In my "Creating a Culture First onboarding program" article, I discussed the importance of getting feedback on the onboarding process. It should be no surprise that at Culture Amp, where learning faster through feedback is one of our core values, we would also use our platform to gather feedback to iterate on our onboarding program.
We also used the experience of gathering that feedback to iterate on the survey itself, including the templates available to our customers.
The original employee onboarding survey
When I joined Culture Amp in June 2015, we used our original onboarding survey template with a few tweaks and custom questions we added. The survey was sent out two weeks after the new hire’s start date, and when completed, their manager would be notified and have the option to walk through the survey results with the new Camper.
It seems like a straightforward process, but it wasn’t flawless. As I began to review the survey data, I started to find gaps in the type of data I could gather.
Some questions arose:
Were questions being asked at the right time?
For example, a question like, "I see myself still working at Culture Amp in two years" might be hard for someone to answer meaningfully after working here for only two weeks. After six weeks, they might have a much better sense of how they feel about this question.
Were some of the questions unclear or hard to action?
For example, "The information provided has been at the right level for me." Concerning our onboarding process, it was difficult to know if this meant information related to onboarding, orientation, or role-specific training.
At times, we also weren’t eliciting specific enough data. The question, "Everything was prepared for me so I could hit the ground running," could mean anything from having the right equipment, accounts set up, and paperwork available to be completed.
Were we asking the right questions to get the feedback we needed?
For example, the leaders of our orientation sessions wanted to know if new hires found the content useful and if it covered content appropriately. However, this wasn’t information we had been gathering.
Using feedback to optimize the employee onboarding survey
In the spirit of our value of learning faster through feedback, I knew I wanted to share these learnings with our People Science team. We could make necessary changes that would benefit everyone using our onboarding survey templates.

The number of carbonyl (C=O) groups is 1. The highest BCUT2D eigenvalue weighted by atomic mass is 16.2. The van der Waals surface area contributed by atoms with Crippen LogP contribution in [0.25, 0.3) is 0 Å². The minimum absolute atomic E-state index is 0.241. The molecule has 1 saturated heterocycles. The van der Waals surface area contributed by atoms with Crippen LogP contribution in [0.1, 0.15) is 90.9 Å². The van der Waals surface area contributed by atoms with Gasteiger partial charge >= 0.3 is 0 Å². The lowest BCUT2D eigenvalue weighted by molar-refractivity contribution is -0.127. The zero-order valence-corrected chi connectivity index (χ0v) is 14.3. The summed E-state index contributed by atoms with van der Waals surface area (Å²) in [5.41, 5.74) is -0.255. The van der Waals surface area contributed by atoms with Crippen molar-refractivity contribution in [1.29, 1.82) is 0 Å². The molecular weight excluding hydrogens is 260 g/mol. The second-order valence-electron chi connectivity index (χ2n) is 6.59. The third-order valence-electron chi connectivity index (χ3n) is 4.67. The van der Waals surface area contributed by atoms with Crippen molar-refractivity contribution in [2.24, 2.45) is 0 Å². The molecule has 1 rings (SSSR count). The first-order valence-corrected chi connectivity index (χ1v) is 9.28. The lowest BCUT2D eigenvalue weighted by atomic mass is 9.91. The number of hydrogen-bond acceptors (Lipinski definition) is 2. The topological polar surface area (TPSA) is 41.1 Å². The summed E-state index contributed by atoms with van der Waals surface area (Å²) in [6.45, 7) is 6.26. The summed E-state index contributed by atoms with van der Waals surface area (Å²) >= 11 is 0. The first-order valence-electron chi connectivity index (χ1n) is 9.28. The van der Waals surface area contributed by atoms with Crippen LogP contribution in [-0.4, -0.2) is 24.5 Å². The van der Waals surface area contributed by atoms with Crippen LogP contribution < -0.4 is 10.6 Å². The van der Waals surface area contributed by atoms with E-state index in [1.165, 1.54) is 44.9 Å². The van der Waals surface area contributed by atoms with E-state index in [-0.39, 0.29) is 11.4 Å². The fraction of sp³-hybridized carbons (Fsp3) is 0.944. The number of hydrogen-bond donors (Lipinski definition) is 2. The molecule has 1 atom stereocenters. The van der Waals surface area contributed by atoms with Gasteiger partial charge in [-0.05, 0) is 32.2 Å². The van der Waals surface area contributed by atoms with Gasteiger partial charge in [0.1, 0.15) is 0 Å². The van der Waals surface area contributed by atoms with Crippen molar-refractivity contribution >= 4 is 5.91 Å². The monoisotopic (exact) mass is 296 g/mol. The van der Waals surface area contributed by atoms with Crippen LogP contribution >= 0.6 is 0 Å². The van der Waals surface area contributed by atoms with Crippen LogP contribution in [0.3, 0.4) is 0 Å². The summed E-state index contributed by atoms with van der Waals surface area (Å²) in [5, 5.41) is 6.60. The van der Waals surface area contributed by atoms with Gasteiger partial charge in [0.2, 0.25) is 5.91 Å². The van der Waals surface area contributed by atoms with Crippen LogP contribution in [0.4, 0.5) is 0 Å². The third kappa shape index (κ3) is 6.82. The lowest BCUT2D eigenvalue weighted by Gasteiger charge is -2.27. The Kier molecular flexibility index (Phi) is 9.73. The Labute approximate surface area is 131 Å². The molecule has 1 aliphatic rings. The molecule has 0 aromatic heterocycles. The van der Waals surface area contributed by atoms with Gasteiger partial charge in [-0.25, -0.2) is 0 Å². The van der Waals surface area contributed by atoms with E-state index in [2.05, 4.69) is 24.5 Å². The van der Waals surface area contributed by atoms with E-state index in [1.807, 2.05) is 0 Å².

I discussed my observations with Fresia Jackson, one of the People Scientists at Culture Amp, and we began to work through how we could evolve our internal survey to better suit our needs.
Over a few weeks, we created a new approach to onboarding surveys that addressed the areas we had been struggling with.
We implemented the following changes:
Asking at the right time
The first change we made was to move to a two-survey format. Now, we survey new hires at two and six weeks. This way, we can survey our employees once we believe people have had the appropriate time, experience, and exposure in their new role to meaningfully give feedback.
Creating more actionable feedback
We made questions more specific, so it is clear to the survey taker which parts of the onboarding process we’re asking for feedback on. We also created checklists so that instead of a question like, “Everything was prepared for me,” people can check off specific items that were or were not prepared.
Asking the right questions
We created questions unique to Culture Amp’s onboarding process, like, “The Customer Journey Induction was a good use of my time,” to determine if the orientation session content is being perceived as beneficial for new hires.
The employee onboarding survey today
True to our value of learning faster through feedback, the feedback of my experience as a user of the Culture Amp platform has enabled our product team to take those learnings and apply them to the templates we make available to our customers.
With the latest version of our onboarding surveys, I have been better able to isolate the parts of our hiring and onboarding processes that would benefit from further iteration.
I can now:
- Share out more meaningful data with our onboarding and executive teams.
- Review the responses to see if gaps or extra support are needed for new hires in their first couple of weeks and alert their mentors.
- Examine trends between the first and second onboarding surveys, which allows me to see if agreement on a question like, “I know what is expected of me in my role” increases over time.
Taking my experience using our platform and influencing the design of the product to improve it internally and for other users like myself has been a gratifying journey. I hope that through the changes we have made to the templates, other People Leaders will be able to learn faster through the feedback they receive.
Start using onboarding surveys at your company today